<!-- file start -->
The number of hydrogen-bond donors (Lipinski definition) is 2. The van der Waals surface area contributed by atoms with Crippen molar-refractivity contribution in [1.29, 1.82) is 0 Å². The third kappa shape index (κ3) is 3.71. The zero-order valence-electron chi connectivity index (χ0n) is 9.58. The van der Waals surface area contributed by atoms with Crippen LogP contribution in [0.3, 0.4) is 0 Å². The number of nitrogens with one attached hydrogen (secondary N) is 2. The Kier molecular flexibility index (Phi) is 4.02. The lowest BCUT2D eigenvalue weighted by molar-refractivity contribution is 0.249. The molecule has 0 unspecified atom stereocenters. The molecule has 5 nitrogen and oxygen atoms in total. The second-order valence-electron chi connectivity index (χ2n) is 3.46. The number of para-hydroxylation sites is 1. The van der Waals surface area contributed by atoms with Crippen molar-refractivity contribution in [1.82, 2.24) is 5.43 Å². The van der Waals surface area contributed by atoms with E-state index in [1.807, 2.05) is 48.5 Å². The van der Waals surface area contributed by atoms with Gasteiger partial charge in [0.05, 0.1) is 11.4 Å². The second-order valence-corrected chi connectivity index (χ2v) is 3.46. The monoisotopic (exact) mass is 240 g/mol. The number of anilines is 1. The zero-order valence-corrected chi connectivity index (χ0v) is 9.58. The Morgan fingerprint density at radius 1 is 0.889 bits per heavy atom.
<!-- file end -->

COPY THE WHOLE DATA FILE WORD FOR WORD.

The number of hydrogen-bond donors (Lipinski definition) is 2. The van der Waals surface area contributed by atoms with Crippen molar-refractivity contribution in [1.29, 1.82) is 0 Å². The third kappa shape index (κ3) is 3.71. The zero-order valence-electron chi connectivity index (χ0n) is 9.58. The van der Waals surface area contributed by atoms with Crippen LogP contribution in [0.3, 0.4) is 0 Å². The number of nitrogens with one attached hydrogen (secondary N) is 2. The Kier molecular flexibility index (Phi) is 4.02. The lowest BCUT2D eigenvalue weighted by molar-refractivity contribution is 0.249. The molecule has 0 unspecified atom stereocenters. The molecule has 5 nitrogen and oxygen atoms in total. The second-order valence-electron chi connectivity index (χ2n) is 3.46. The number of para-hydroxylation sites is 1. The van der Waals surface area contributed by atoms with Crippen molar-refractivity contribution in [1.82, 2.24) is 5.43 Å². The van der Waals surface area contributed by atoms with E-state index in [1.807, 2.05) is 48.5 Å². The van der Waals surface area contributed by atoms with Gasteiger partial charge in [0.05, 0.1) is 11.4 Å². The second-order valence-corrected chi connectivity index (χ2v) is 3.46. The monoisotopic (exact) mass is 240 g/mol. The number of anilines is 1. The zero-order valence-corrected chi connectivity index (χ0v) is 9.58. The Morgan fingerprint density at radius 1 is 0.889 bits per heavy atom.